Mary imagines a reversal, some justice that kind of looks like payback for those who have exploited others for so long, and Jesus, her son who surely heard these same revelations from his mother’s mouth, takes them a step further. He delivers not just an inversion of the pyramid, where the ones on the bottom get to be on the top, for we all know what happens when that is the extent of justice – the downtrodden become the downtrodders, the exploited exploit. No, Jesus delivers a kin-dom founded on mercy, on justice delivered through love, of accountability and responsibility shaped through the lens of grace. Jesus asks us to not simply seek revenge, as tempting as that can be, but to look into our hearts so that we’re not simply replicating the very thing that we work against…he delivers to us a revolution in our own hearts, and then into the world…he hands to us a re-visioning tool, a reframing, revolutionary approach, and he calls this – Joy.
Jesus is not handing out happiness. He is not offering us “feel good”, nor is he offering us some new packaging for our current ideals. Joy is counter-cultural, it is revolutionary in and of itself, particularly for us here in our context. Sister Simone, of the famous traveling, havoc-wreaking, trouble-making Nuns on a Bus, says that Joy is one of the virtues that we must recover in our time and place, as a revolutionary act, because joy is a communal virtue. You can’t go off by yourself, wallowing in your individualism, and create joy. Joy comes from connection, which is precisely what community craves, what democracy craves, and what the Kin-dom is all about. Joy is the antidote for the fear and aggression that is produced by individualism – the idea that we’re all ultimately on our own, with only ourselves and, typically, our trusty six-shooter to save us. That’s the ideology that pushes us behind locked gates, that builds walls, that punishes instead of rehabilitating, that divides and hoards and hates and stacks-the-decks so that the illusion of control is maintained at all costs. We’re seeing it lived out to what feels like the fullest extent right now. And what stands in contrast to that is Joy.
That’s not always a ready commodity at the so-called “most wonderful time of the year.” We have a “Blue Christmas” service this coming Wednesday night because I know that many would say they’re not feeling any joy at all. This is why during this time of the church calendar we lift up the birth of Jesus, a time that doesn’t necessarily correspond to the actual birth of Jesus, mind you – we don’t really know when that was. But this is the time that we remind ourselves of this story of hope and joy – in the deep, darkness of winter, in the cold and the gloom, in what used to be (before the invention of electricity) an even more difficult time to navigate. Now is when we emphasize the community, the connection, the Kin-dom, the linkages that make for Joy. Now is when we make these outlandish claims about the great reversal of injustices, the Kin-dom come to fruition, the Christ – the power of God incarnate — born to us in a tiny, fragile, helpless baby.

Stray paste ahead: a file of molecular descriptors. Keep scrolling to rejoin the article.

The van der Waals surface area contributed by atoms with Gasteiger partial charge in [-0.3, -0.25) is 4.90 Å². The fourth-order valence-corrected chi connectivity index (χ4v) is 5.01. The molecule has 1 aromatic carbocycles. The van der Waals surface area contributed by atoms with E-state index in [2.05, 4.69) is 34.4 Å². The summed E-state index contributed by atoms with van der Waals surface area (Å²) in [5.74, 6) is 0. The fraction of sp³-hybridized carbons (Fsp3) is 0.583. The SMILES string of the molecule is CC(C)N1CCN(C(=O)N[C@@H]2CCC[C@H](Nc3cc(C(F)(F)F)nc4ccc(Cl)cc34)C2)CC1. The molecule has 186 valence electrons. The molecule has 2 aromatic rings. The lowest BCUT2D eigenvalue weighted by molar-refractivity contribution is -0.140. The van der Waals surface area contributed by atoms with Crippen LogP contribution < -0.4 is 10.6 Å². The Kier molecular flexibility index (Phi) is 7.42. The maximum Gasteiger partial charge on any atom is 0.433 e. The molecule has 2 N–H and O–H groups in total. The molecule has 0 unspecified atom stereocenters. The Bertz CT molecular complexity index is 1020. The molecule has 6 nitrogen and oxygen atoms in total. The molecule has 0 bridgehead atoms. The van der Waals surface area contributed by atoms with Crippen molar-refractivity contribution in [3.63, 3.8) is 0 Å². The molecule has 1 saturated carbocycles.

Joy comes to us as a great mystery. Like laughing at a funeral or crying your way through the happiest moment of your life, Joy doesn’t make sense. It comes when it’s not supposed to and lingers when you think that something else should be occupying the space. Why, one might ask this year, with all of the crud going on around us, should we feel joyful? Well, I don’t know if we should, I just know that we can, for the gift of Christmas is choice. God doesn’t operate on coercion or force, despite what some might have you think. God works on consent – we , like Mary, must choose to participate in the Kin-dom come, so the pronouncement of the now 300 year-old song is true – Joy to the World, the Lord is come – but only if you choose it. For joy does not just happen, we have to choose it, to look for it, to reframe the world around us so that we can connect to it.
Mary chooses to see the angel’s vision, to accept the words meant for her, which I assure you was quite in conflict with the other voices around her. She chooses to frame her situation, her life, her world, through the pronouncement of Christmas Joy. In one way of looking at it, the Christmas story is just the rather problematic story of a child born out of wedlock, against all the social rules, to what is likely now an ostracized couple in abject poverty in the backwoods of the Roman Empire as the imperially supported King in Jerusalem places an order for all male children to be slaughtered. It’s not a happy tale. So, why are we celebrating? Because we have reframed this story. We have reimagined it in light of the Easter story that we know is coming. We have imagined it as the beginning of God’s direct intervention in the world, God-made-flesh, living with us and for us and in us. We choose the re-frame it each and every year, which is why we tell this story and sing these carols, and light these candles. Because reframing is the work of Joy. It is the essence of Joy, the imagination of Joy, the power of Joy…joy as the infallible sign of God’s presence among us, the echo of God’s life within us, joy that lets us sing, as an act of holy reframing –
My heart shall sing of the day you bring, let the fires of your justice burn…
wipe away all tears, for the dawn draws near, and the world is about to turn.
Joy to the world. The Lord is come.